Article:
Workplace bullying is never OK. It’s also against the law in Tennessee. If you are being bullied or harassed by a supervisor or coworker, the Nashville employment attorneys at the Employee and Consumer Law Group can advise you of your legal options. Contact us today for a free, no-risk consultation.
What Is Workplace Bullying?
Workplace bullying is an ongoing pattern of mistreatment that occurs in a work environment and results in physical, psychological, and emotional harm. There are many types of workplace bullying, including:
- Persistent criticism that isn’t constructive
- Excessive monitoring
- Making fun of an employee
- Sabotaging an employee’s work
- Other targeted mistreatment
One of the most common reasons a bully mistreats a coworker is to indirectly pressure the worker to leave the company of their own free will. Often, this is because the bully is emotionally insecure or feels threatened by their coworker’s success at the company.
Workplace Bullying Statistics
Workplace bullying affects workers of every gender and race. According to The Workplace Bullying Institute’s most recent report, 67 percent of workplace bullies are male. Around half of all bullying targets are also male. When it comes to women, 65 percent of female bullies choose other women as their targets.
The WBI also noted that 13 percent of all adults in the U.S. workforce are either currently experiencing workplace bullying or experienced it within the past year. Around 17 percent of working adults said they had experienced bullying at some point in the past.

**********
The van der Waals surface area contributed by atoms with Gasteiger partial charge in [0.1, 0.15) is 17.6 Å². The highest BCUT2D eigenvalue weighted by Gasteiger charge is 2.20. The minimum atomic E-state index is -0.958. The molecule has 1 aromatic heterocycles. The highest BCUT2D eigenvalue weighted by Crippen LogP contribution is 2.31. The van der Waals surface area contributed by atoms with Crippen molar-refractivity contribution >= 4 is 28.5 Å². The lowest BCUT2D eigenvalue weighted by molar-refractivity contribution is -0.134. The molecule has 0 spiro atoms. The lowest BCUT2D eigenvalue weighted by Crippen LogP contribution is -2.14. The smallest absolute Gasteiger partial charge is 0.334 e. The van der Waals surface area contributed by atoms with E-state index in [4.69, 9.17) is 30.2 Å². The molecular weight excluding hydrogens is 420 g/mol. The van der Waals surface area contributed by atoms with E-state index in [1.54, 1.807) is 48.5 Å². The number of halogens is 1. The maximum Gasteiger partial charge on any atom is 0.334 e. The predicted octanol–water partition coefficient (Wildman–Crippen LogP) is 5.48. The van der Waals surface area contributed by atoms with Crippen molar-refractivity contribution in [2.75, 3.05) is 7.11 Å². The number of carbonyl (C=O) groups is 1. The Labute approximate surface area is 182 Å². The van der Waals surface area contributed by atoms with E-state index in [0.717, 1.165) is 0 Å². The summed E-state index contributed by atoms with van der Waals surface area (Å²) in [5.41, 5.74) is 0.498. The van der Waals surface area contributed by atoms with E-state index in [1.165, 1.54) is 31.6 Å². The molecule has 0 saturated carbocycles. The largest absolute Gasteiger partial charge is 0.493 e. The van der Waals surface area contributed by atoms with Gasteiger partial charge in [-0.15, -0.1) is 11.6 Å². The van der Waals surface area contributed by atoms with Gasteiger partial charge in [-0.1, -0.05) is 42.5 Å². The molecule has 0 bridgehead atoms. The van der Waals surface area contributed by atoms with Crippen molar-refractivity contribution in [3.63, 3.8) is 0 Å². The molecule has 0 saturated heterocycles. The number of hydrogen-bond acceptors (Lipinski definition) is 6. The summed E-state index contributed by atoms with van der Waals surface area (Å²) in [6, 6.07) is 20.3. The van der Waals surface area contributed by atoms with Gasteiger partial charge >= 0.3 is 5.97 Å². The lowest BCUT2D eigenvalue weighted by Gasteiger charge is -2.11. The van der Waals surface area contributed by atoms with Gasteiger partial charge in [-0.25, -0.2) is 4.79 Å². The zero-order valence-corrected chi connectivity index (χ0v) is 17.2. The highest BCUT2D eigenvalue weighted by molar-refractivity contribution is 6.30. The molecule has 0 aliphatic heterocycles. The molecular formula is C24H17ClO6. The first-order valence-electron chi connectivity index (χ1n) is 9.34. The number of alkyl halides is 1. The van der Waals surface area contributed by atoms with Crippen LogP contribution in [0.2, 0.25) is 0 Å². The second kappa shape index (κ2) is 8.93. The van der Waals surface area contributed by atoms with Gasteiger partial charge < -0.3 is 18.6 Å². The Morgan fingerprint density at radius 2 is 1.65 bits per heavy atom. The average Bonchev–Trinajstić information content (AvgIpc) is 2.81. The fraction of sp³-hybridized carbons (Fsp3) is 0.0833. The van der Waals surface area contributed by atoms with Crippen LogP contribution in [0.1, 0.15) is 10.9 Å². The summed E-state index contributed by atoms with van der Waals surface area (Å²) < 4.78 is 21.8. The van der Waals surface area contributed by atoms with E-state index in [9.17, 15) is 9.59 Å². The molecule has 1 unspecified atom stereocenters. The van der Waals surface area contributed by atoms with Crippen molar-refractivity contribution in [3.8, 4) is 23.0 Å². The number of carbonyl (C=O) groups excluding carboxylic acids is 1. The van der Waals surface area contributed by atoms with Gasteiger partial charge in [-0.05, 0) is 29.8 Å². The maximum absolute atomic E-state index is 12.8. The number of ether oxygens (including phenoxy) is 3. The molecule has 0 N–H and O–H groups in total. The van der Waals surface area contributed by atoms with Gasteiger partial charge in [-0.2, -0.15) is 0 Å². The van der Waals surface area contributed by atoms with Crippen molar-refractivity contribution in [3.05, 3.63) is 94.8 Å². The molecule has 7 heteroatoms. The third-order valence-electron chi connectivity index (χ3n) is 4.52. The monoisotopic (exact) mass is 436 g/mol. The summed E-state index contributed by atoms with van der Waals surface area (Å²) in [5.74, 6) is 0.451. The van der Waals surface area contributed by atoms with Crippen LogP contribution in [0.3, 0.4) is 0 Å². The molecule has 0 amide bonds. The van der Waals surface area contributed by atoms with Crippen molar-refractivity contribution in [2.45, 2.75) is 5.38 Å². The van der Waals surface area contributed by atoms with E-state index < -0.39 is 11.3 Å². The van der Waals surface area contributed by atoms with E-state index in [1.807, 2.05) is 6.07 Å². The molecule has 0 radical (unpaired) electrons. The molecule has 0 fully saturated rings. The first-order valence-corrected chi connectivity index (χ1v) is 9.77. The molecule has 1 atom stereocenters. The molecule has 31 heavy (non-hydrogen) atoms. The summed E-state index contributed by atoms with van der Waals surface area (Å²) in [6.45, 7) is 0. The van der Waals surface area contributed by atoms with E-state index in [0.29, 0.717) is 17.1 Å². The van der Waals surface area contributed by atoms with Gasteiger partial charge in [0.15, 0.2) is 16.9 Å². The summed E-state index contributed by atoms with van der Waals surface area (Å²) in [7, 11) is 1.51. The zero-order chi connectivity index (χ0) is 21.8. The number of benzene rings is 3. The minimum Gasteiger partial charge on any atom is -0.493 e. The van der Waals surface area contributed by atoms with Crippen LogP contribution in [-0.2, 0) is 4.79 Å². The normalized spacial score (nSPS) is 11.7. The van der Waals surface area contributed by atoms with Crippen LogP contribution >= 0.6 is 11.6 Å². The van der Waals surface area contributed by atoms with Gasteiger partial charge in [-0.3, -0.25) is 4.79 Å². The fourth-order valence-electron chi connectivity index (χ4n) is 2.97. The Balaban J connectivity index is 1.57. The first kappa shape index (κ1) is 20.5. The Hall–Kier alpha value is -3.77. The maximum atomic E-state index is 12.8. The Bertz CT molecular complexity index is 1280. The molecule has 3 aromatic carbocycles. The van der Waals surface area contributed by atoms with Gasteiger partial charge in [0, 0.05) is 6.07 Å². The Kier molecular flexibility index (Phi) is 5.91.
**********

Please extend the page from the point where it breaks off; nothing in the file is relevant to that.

What To Do If You Are Being Bullied
If you are being bullied in the workplace, follow these tips:
- Document the incident – Record every instance of bullying in a journal. Make a note of the date, time, location, and what transpired. Keep any emails or electronic communications that document the bully’s behavior. If there are any witnesses, make a note of it.
- Report the bullying – Alert your employer or human resources department by filing a report. The bully gets the power they crave if the victim stays silent. Be as detailed and thorough as possible when describing what occurred.
- Contact an experienced employment lawyer – If the bullying doesn’t stop, it could be time to take legal action. In Tennessee, the Healthy Workplace Act (HWA) prohibits “abusive conduct” at work, which includes verbal, nonverbal, and physical behaviors. The act allows employees to sue employers for emotional distress if the employer has not adopted an anti-bullying policy that meets specific standards. Even if the bullied worker does not belong to a protected class under federal anti-discrimination laws, they could still be protected under the HWA.
- Get help – Consider seeking professional help through therapy if necessary. By opening up to people who care about you, you’ll have the support you need to cope.